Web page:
Metoprolol is a cardioselective beta-blocker that is widely used in the treatment of hypertension and angina pectoris. Metoprolol has been linked to rare cases of drug induced liver injury.


Metoprolol (met" oh proe' lol) is considered a “selective” beta-adrenergic receptor blocker in that it has potent activity against beta-1 adrenergic receptors which are found in cardiac muscle, but has little or no activity against beta-2 adrenergic receptors found on bronchial and vascular smooth muscle. Metoprolol was approved for use in the United States in 1978 and is still widely used in the therapy of hypertension and angina pectoris, with more than 27 million prescriptions filled yearly. Metoprolol is also used to reduce the risk of cardiovascular mortality after acute myocardial infarction. Metoprolol is available in standard 50 and 100 mg tablets as well as 25, 50, 100 and 200 mg extended release tablets in generic forms as well as under the trade name of Lopressor and Toprol XL, and as a fixed combination with a hydrochlorothiazide as Lopressor HCT and Dutoprolol. Parenteral formulations for intravenous use are also available. The usual initial oral dose of metoprolol in adults is 100 mg daily in one or two divided doses daily, with subsequent adjustment based upon clinical response and tolerance, the usual maintenance dosage being 100 to 400 mg daily. The entended release forms are given in doses of 25 to 100 mg once daily. Common side effects include bradycardia, hypotension, fatigue, dizziness, depression, insomnia, memory loss and impotence. Beta-blockers are contraindicated in patients with asthma, bradycardia and heart failure and should be used cautiously in the elderly and in patients with diabetes. As with all beta-blockers, sudden withdrawal can trigger rebound hypertension.


Metoprolol therapy has been associated with a low rate of mild-to-moderate elevations of serum aminotransferase levels which are usually asymptomatic and transient and resolve even with continuation of therapy. A few instances of clinically apparent, acute liver injury attributable to metoprolol have been reported. In view of its wide scale use, metoprolol induced liver injury is exceedingly rare. The typical liver injury associated with beta-blockers has a latency to onset of 2 to 12 weeks and a hepatocellular pattern of liver enzyme. Symptoms of hypersensitivity (rash, fever, eosinophilia) and autoantibody formation have not been reported. Reported cases due to metoprolol have included cases of acute liver failure, but ultimately all were self-limiting and resolved fairly rapidly once once drug was stopped.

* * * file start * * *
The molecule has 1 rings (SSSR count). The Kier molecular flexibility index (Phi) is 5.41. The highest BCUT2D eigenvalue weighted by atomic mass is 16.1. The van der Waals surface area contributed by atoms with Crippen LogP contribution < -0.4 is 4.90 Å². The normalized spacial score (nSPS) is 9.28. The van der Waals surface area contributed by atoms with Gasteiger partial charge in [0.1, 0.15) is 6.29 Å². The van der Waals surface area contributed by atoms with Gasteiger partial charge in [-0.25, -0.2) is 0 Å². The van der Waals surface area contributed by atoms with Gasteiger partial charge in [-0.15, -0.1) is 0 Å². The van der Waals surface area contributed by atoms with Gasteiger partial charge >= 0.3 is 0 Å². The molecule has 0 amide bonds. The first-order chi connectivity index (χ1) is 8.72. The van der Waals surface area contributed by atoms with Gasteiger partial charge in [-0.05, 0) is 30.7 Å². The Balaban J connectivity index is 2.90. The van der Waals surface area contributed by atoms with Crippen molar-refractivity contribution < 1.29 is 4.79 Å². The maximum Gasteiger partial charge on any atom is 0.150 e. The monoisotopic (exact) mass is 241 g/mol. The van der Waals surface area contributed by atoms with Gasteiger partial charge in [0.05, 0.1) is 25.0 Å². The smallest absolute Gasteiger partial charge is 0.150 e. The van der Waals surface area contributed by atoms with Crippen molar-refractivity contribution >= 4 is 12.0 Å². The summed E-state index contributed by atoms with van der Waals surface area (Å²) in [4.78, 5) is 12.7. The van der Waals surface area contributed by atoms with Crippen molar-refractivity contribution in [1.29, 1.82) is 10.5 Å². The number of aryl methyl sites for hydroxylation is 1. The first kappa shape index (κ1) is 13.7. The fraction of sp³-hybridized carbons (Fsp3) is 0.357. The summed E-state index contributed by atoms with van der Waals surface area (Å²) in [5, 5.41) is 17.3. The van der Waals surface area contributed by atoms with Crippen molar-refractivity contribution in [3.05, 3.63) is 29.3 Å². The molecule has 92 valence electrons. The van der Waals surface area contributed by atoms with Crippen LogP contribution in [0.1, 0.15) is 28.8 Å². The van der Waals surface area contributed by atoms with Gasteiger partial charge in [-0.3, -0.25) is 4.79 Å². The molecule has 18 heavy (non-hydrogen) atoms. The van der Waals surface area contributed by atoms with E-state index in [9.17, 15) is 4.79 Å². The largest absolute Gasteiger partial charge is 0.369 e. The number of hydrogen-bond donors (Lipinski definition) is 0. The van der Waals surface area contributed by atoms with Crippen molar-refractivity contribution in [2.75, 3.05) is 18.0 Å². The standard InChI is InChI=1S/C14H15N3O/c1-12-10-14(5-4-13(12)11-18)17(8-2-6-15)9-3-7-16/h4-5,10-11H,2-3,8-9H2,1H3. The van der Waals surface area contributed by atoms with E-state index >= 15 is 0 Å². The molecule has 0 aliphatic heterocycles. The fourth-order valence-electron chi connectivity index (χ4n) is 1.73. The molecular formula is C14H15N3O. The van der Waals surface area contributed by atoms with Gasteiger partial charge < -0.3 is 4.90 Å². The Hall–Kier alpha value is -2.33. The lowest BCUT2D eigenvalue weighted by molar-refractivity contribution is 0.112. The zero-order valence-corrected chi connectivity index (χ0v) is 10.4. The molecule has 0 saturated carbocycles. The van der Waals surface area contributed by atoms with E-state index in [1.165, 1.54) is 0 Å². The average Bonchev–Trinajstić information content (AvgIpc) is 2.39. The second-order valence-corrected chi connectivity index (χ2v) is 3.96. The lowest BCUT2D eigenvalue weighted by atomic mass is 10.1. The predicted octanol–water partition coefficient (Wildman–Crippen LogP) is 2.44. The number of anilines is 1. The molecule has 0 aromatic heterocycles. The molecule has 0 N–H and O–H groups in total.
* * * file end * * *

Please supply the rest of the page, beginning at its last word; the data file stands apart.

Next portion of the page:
Likelihood score: D (possible rare cause of clinically apparent liver injury).

Mechanism of Injury

The mechanism of drug induced liver injury from metoprolol is not known. The agent is metabolized in the liver via the cytochrome P450 (largely CYP 2D6). The rare instances of liver injury due to beta-blockers are likely to be idiosyncratic.

Outcome and Management

The severity of liver injury due to metoprolol ranges from mild serum aminotransferase elevations to mild acute hepatitis with jaundice. In large case series of acute liver failure due to medications, metoprolol has not been listed as a cause. Rechallenge has been reported to result in recurrence of injury and should be avoided. There is little information about cross reactivity among the beta-blockers to hepatic injury. Switching to another beta-blocker after metoprolol related acute liver injury should be done with caution and prospective monitoring.

References to the safety and potential hepatotoxicity of metoprolol are provided in the overview on Beta-Adrenergic Receptor Antagonists, last updated in June 2019.

Drug Class: Beta-Adrenergic Receptor Antagonists


Case 1. Metoprolol induced acute liver injury.

[Modified from: Larrey D, Henrion J, Heller F, Babany G, Degott C, Pessayre D, Benhamou JP. Metoprolol-induced hepatitis: rechallenge and drug oxidation phenotyping. Ann Intern Med 1988; 108:67-8. PubMed Citation]

A 56 year old woman developed fatigue and abdominal pains 2 weeks after starting metoprolol (50 mg daily) for migraine headaches. She had no previous history of liver disease, jaundice, alcohol abuse or risk factors for viral hepatitis. She had been treated with doxycycline, aspirin and a cough suppressant two weeks earlier for an acute bronchitis. She had no jaundice, fever or rash. Laboratory testing showed marked elevations in serum aminotransferase with minimal increase in alkaline phosphatase levels and normal serum bilirubin (Table). All liver tests had been normal in the past. Tests for hepatitis A and B and for autoantibodies were negative. An abdominal ultrasound was normal. A liver biopsy showed moderate steatosis and occasional ballooned hepatocyte without inflammation or fibrosis. Metoprolol was discontinued and she rapidly improved symptomatically. Within 3 weeks, liver tests were normal. Rechallenge led to a recurrence of liver injury.

Key Points

Laboratory Values

* Converted from μKat/L.


This patient developed an anicteric acute hepatitis-like clinical picture three weeks after starting metoprolol. A history of exposure to doxycycline raised the issue of whether the acute injury was due to metoprolol or to a delayed reaction to doxycycline, and a rechallenge was performed a few weeks after recovery. Within a week, serum ALT and alkaline phosphatase levels had increased and metoprolol was stopped. The short latency period, mild acute hepatocellular injury and rapid recovery are typical of the liver injury reported with beta-blockers.



Metoprolol – Generic, Lopressor®, Toprol®


Beta-Adrenergic Receptor Antagonists


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